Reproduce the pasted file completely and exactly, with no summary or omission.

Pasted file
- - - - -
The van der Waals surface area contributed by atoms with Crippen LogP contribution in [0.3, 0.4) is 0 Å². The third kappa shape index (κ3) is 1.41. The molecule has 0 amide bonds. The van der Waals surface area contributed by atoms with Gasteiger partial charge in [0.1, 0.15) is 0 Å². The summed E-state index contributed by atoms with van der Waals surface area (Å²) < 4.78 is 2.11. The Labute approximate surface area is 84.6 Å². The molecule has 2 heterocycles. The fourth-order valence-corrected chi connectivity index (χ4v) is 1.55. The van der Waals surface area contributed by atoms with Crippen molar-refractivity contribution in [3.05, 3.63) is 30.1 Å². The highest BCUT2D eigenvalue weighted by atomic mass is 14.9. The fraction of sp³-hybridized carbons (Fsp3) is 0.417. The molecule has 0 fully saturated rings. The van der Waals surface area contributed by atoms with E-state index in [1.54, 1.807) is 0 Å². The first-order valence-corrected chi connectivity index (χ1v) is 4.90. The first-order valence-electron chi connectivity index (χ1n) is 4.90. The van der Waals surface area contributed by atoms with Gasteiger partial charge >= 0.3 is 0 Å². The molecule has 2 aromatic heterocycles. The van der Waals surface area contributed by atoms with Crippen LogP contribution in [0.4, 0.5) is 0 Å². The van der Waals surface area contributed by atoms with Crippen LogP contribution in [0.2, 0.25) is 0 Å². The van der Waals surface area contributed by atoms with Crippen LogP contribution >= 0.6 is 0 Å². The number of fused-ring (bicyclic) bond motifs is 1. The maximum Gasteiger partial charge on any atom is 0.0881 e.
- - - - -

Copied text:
The van der Waals surface area contributed by atoms with Crippen LogP contribution in [0.3, 0.4) is 0 Å². The third kappa shape index (κ3) is 1.41. The molecule has 0 amide bonds. The van der Waals surface area contributed by atoms with Gasteiger partial charge in [0.1, 0.15) is 0 Å². The summed E-state index contributed by atoms with van der Waals surface area (Å²) < 4.78 is 2.11. The Labute approximate surface area is 84.6 Å². The molecule has 2 heterocycles. The fourth-order valence-corrected chi connectivity index (χ4v) is 1.55. The van der Waals surface area contributed by atoms with Crippen molar-refractivity contribution in [3.05, 3.63) is 30.1 Å². The highest BCUT2D eigenvalue weighted by atomic mass is 14.9. The fraction of sp³-hybridized carbons (Fsp3) is 0.417. The molecule has 0 fully saturated rings. The van der Waals surface area contributed by atoms with E-state index in [1.54, 1.807) is 0 Å². The first-order valence-corrected chi connectivity index (χ1v) is 4.90. The first-order valence-electron chi connectivity index (χ1n) is 4.90. The van der Waals surface area contributed by atoms with Gasteiger partial charge >= 0.3 is 0 Å². The molecule has 2 aromatic heterocycles. The van der Waals surface area contributed by atoms with Crippen LogP contribution in [0.4, 0.5) is 0 Å². The van der Waals surface area contributed by atoms with Crippen LogP contribution in [0.2, 0.25) is 0 Å². The van der Waals surface area contributed by atoms with Crippen LogP contribution >= 0.6 is 0 Å². The number of fused-ring (bicyclic) bond motifs is 1. The maximum Gasteiger partial charge on any atom is 0.0881 e.